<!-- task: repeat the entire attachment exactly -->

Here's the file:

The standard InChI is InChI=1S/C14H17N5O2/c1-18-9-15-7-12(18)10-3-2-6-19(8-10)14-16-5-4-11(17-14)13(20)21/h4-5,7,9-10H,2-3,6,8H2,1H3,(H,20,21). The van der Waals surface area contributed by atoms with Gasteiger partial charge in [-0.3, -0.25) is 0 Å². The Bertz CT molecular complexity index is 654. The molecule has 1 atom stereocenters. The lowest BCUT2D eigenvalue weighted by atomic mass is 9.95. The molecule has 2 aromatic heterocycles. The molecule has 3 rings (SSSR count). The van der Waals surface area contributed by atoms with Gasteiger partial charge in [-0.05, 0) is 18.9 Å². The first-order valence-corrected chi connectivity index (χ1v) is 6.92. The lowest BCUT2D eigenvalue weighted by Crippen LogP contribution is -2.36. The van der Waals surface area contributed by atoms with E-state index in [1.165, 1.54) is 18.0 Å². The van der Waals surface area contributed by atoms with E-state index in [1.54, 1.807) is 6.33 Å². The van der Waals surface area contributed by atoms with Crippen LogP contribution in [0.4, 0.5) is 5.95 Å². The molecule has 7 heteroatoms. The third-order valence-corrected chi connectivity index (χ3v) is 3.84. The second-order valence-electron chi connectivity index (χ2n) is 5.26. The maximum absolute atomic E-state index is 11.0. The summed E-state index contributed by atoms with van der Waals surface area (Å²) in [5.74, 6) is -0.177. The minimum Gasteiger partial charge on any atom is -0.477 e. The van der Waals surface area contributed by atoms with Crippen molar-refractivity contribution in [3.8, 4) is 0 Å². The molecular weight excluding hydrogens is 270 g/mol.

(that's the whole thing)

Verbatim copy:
The standard InChI is InChI=1S/C14H17N5O2/c1-18-9-15-7-12(18)10-3-2-6-19(8-10)14-16-5-4-11(17-14)13(20)21/h4-5,7,9-10H,2-3,6,8H2,1H3,(H,20,21). The van der Waals surface area contributed by atoms with Gasteiger partial charge in [-0.3, -0.25) is 0 Å². The Bertz CT molecular complexity index is 654. The molecule has 1 atom stereocenters. The lowest BCUT2D eigenvalue weighted by atomic mass is 9.95. The molecule has 2 aromatic heterocycles. The molecule has 3 rings (SSSR count). The van der Waals surface area contributed by atoms with Gasteiger partial charge in [-0.05, 0) is 18.9 Å². The first-order valence-corrected chi connectivity index (χ1v) is 6.92. The lowest BCUT2D eigenvalue weighted by Crippen LogP contribution is -2.36. The van der Waals surface area contributed by atoms with E-state index in [1.165, 1.54) is 18.0 Å². The van der Waals surface area contributed by atoms with E-state index in [1.54, 1.807) is 6.33 Å². The van der Waals surface area contributed by atoms with Crippen LogP contribution in [0.4, 0.5) is 5.95 Å². The molecule has 7 heteroatoms. The third-order valence-corrected chi connectivity index (χ3v) is 3.84. The second-order valence-electron chi connectivity index (χ2n) is 5.26. The maximum absolute atomic E-state index is 11.0. The summed E-state index contributed by atoms with van der Waals surface area (Å²) in [5.74, 6) is -0.177. The minimum Gasteiger partial charge on any atom is -0.477 e. The van der Waals surface area contributed by atoms with Crippen molar-refractivity contribution in [3.8, 4) is 0 Å². The molecular weight excluding hydrogens is 270 g/mol.